The First Kangaroo Care Congress, Baltimore

My first public speech.

The following is the rather surprising and extremely flattering result of the Diary of Pam the Pinky.  The photographs are in no particular order and many  do not relate immediately to the text I've set them into.  They were taken during the course of the speech and Conference.  This is the story of how I found myself addressing a Conference in Baltimore....... a very long way from  home.

One morning in April 1998 I received a very surprising and exciting email from  Prof. Susan Ludington introducing me prior to the speech. Professor Susie Ludington at the University of Maryland.  She had read Pam's Diary and she invited me to be the After Dinner Speaker at the First Kangaroo Care Congress in Baltimore which was to be held in October 1998.   I was quite puzzled because I wasn't aware that kangaroo joeys were cared for in Baltimore. 

As it turned out Kangaroo Care referred to applying the principles of marsupial pouch care to premature babies.  Professor Ludington was amazed at the similarity between caring for premature babies and caring for kangaroo joeys and she asked me to make an after dinner speech about my experiences as a carer of the "real thing" i.e. kangaroo joeys.  Naturally I accepted!  Who wouldn't!   Susie told me that there would be speakers from South Africa, Germany and South America.  I began to get nervous!

As the time grew closer I realised that I had NEVER made a speech in my life and I would be talking to a gathering of over 100 doctors, nurses and researchers.  Speakers at the First Kangaroo Care CongressThis naturally brought on the worst case of stage fright imaginable.  I wrote my speech, submitted my itinerary and before I knew it the day of departure dawned.  I was so frightened of making the speech that I was seriously looking for someone to take my place.....anyone!!  That morning I was quite willing to hand over my ticket to any stranger who was willing to go to Baltimore and speak in my place.  Common sense prevailed and, armed with the speech, a "pinky clone", 20 slides for demonstration purposes and plenty of nicotine patches to keep me sane during the long journey from Canberra to Baltimore (YES..... I am  a smoker), I reluctantly boarded the Qantas flight from  Canberra for the first leg of my marathon journey.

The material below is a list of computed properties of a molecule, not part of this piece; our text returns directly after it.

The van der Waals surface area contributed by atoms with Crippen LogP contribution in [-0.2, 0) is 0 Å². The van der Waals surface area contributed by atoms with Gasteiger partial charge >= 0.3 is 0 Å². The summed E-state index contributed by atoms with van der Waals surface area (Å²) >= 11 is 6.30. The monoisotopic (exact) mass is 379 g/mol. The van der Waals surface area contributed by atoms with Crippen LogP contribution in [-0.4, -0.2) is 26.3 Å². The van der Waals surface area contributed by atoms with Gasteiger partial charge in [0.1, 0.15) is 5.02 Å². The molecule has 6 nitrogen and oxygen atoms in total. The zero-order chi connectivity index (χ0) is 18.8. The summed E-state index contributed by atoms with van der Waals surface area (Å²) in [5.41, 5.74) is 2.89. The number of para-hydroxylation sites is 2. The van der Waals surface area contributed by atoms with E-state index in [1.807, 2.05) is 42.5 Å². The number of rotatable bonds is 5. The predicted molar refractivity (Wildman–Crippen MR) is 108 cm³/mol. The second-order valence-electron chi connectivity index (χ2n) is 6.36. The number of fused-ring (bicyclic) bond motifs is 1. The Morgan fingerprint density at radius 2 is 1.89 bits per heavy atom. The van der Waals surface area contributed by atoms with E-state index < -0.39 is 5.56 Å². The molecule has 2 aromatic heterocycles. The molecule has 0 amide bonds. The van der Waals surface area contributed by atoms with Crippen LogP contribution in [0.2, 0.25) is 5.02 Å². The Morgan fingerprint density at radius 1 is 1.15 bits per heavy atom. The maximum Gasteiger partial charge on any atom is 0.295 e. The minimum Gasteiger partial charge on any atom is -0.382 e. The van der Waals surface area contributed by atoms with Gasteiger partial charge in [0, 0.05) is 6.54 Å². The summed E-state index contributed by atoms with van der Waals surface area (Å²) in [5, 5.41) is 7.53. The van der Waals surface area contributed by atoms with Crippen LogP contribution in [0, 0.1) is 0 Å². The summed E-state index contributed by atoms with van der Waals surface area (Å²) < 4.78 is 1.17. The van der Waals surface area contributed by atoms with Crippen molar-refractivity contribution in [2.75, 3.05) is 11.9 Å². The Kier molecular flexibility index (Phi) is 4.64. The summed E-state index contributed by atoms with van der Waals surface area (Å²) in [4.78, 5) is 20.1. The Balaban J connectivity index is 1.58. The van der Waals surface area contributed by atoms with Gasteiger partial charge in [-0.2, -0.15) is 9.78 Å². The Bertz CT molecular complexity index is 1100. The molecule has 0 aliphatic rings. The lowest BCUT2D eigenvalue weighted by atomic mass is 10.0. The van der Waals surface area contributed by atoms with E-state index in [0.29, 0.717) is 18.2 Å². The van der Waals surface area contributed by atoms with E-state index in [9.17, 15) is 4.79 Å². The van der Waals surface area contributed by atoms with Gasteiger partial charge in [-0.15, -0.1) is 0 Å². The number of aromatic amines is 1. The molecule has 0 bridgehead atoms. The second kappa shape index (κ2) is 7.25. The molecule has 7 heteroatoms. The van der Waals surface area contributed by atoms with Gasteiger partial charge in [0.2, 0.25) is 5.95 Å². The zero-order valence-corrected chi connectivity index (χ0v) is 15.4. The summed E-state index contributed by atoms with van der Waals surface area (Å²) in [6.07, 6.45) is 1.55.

Twenty seven hours later I landed in Baltimore, and was taken to theHolding the pinky "clone" Marriott on the Harbour.  I have absolutely no recollection of the next 36 hours.  I assume I ate at some stage and I KNOW I went for a walk because I have some photographs of Baltimore Harbour to prove it.

The day before I was due to speak I met quite a few people who were attending the Congress, including Susie, and found myself very much at ease with them.  Everyone made me feel very welcome and they were very sweet and understanding of my nerves.

All too soon it was Saturday night and surprisingly, after Susie had introduced me, I positively bounded up to that podium and was away.  One minute into the speech IDemonstrating how we "wear" our pinkies remember thinking "I'm  really enjoying this!".  They had created a monster!  Not only that, but everyone really seemed to enjoy listening to my experiences as a carer of baby kangaroos.   

After the speech I was kept busy answering questions and demonstrating how we "wore" our baby kangaroos.It's over! Prof. Ludington thanking me at the conclusion of my speech.

I learned a lot from everyone, especially from Susie (University fo Maryland), Nils (South Africa), Dieter (Germany) and Humberto (Columbia).  They are absolutely dedicated to the principles of kangaroo care for premature infants and after listening to the results of their research, I am a total convert.

I was also asked to speak to two classes of nursing students about my experiences.  To my surprise one of the students asked me if I lived near Yass!  Nursing Class - University of Maryland.(Yass is a small town not too far from Canberra and not too many Americans have ever heard of it.)  It turned out that his mother now lives in Yass and is extremely interested in rehabilitating Australian native wildlife.   Small world!  A month or two after I returned home to Australia I received a parcel in the mail.  The Class of 2000 nursing students had donated two badly needed stethoscopes to Wildcare.   To the students - a huge thank you from myself and the members of Wildcare.   These stethoscopes are being put to very good use.

Meeting and speaking to the participants of the First Kangaroo Care Congress was a truly wonderful experience, and one that I shall treasure for the rest of my life.

Being an enterprising Aussie I extended this visit to the USA to include New York City, Chicago, Indianapolis and San Diego so that I could catch up with Internet friends and some of my relatives.  The photographs on the following pages are just a sample of the many photographs I took during of my four week odyssey.